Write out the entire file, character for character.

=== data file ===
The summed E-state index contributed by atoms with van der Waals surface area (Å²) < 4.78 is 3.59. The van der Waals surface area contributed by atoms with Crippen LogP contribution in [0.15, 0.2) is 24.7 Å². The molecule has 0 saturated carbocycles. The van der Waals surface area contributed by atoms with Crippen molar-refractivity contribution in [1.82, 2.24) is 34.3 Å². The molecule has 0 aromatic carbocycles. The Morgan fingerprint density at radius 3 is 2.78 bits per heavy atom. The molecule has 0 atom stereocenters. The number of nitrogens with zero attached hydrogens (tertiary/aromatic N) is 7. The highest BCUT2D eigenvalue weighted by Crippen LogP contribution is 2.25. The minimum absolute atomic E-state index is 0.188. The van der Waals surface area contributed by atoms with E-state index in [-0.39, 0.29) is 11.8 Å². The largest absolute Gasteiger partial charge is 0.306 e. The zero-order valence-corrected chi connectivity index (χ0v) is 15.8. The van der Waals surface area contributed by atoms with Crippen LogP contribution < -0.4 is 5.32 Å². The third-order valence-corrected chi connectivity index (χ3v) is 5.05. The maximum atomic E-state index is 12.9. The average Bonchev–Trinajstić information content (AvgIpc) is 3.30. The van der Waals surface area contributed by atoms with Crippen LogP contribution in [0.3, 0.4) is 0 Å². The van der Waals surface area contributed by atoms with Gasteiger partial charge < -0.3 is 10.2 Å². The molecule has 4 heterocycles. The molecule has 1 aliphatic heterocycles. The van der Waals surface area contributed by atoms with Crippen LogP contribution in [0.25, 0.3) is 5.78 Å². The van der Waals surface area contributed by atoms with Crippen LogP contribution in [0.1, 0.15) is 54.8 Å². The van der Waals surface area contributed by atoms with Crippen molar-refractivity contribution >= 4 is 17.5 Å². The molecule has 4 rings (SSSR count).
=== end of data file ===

The summed E-state index contributed by atoms with van der Waals surface area (Å²) < 4.78 is 3.59. The van der Waals surface area contributed by atoms with Crippen LogP contribution in [0.15, 0.2) is 24.7 Å². The molecule has 0 saturated carbocycles. The van der Waals surface area contributed by atoms with Crippen molar-refractivity contribution in [1.82, 2.24) is 34.3 Å². The molecule has 0 aromatic carbocycles. The Morgan fingerprint density at radius 3 is 2.78 bits per heavy atom. The molecule has 0 atom stereocenters. The number of nitrogens with zero attached hydrogens (tertiary/aromatic N) is 7. The highest BCUT2D eigenvalue weighted by Crippen LogP contribution is 2.25. The minimum absolute atomic E-state index is 0.188. The van der Waals surface area contributed by atoms with E-state index in [-0.39, 0.29) is 11.8 Å². The largest absolute Gasteiger partial charge is 0.306 e. The zero-order valence-corrected chi connectivity index (χ0v) is 15.8. The van der Waals surface area contributed by atoms with Crippen LogP contribution < -0.4 is 5.32 Å². The third-order valence-corrected chi connectivity index (χ3v) is 5.05. The maximum atomic E-state index is 12.9. The average Bonchev–Trinajstić information content (AvgIpc) is 3.30. The van der Waals surface area contributed by atoms with Crippen LogP contribution in [0.3, 0.4) is 0 Å². The van der Waals surface area contributed by atoms with Gasteiger partial charge < -0.3 is 10.2 Å². The molecule has 4 heterocycles. The molecule has 1 aliphatic heterocycles. The van der Waals surface area contributed by atoms with Crippen LogP contribution in [0.25, 0.3) is 5.78 Å². The van der Waals surface area contributed by atoms with Crippen LogP contribution in [0.1, 0.15) is 54.8 Å². The van der Waals surface area contributed by atoms with Crippen molar-refractivity contribution >= 4 is 17.5 Å². The molecule has 4 rings (SSSR count).